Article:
Nigerian Communications Commission (NCC), the telecommunications regulator, recentlyslammed mobile phone company, MTN Nigeria, a N1.4trillion about ($5.2bn or £3.5bn)fine for failing to disconnect subscribers with unregistered SIM cards boughtbefore January 2012.Phonecompanies were told to register their existing customers’ Sim cards, which MTNNigeria allegedly failed to do.The fine isthe largest in the history of telecom infringements in Nigeria and may redefinethe relationship between telecommunications operators and the regulator.
It isunfortunate that MTN- the biggest mobile telecommunications firm in Nigeria-became victim of the law which its management was very much aware of and whichother operators complied with.And it happened at a time Nigerians are complainingso much about poor services from mobile network operators with blame going tothe regulator for not doing enough to solve the problem.Before now, MTN, Airtel and Globacom – paid fines of N647 million due to the poor servicethey provided between July 2013 and January 2014. In March and April 2012, the ‘big four’ paidanother fine of N1.17 billion forfailing to meet the standard performancerequired.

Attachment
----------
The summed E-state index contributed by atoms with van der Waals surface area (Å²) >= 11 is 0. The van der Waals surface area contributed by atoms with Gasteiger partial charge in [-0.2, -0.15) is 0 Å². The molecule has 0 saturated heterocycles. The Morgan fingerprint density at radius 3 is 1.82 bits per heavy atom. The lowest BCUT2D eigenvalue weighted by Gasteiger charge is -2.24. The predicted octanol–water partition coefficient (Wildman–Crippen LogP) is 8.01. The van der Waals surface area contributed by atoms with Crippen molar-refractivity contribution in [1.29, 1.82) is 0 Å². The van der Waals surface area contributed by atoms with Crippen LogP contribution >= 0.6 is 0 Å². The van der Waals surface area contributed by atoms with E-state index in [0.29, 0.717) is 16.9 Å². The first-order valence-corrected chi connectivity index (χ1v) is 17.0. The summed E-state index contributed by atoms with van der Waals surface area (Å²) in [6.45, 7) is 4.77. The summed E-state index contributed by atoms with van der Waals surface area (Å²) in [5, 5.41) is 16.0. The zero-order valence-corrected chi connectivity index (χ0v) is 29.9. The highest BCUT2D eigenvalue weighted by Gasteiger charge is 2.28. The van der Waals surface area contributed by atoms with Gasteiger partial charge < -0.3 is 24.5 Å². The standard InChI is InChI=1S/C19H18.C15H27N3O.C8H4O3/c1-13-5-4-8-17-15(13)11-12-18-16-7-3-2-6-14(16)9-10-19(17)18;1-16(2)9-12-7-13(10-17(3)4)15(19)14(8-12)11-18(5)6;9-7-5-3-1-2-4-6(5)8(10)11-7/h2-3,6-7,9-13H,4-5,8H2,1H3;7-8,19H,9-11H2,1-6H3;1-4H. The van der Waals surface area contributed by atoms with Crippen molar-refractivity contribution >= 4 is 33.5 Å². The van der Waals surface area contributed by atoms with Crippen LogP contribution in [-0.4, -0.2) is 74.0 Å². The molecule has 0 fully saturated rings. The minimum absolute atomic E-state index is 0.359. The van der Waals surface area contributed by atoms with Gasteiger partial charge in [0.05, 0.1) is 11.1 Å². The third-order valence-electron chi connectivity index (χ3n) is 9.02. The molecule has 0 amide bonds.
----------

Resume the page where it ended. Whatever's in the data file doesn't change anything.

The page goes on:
The negativesign of the recent MTN fine was manifested on Monday when its shares on the JohannesburgStock Exchange took a nose dive dropping more than 5 percent.Suffice it to say that the quality of service of telecom operators has beenanything but satisfactory. Despite increasing customers’ frustration, telecomcompanies continue to push for more revenue. Every year, these companies generaterevenues that surpass their returns in other African countries.
Last year alone, the four majorcompanies – MTN Nigeria Communications Limited, Airtel Networks Limited,Emerging Market Telecommunications Services Limited (Etisalat) and GlobacomLimited – generated over N2.5 trillion inrevenue out of the total N6.7 trillion generated in Sub Sahara Africa.
But as the market continues to expand and the companies’ profits climb in Nigeria,there are growing concerns about the quality of service MTN and the othersoffer and as well as their marketing campaigns, which have left consumersfrustrated.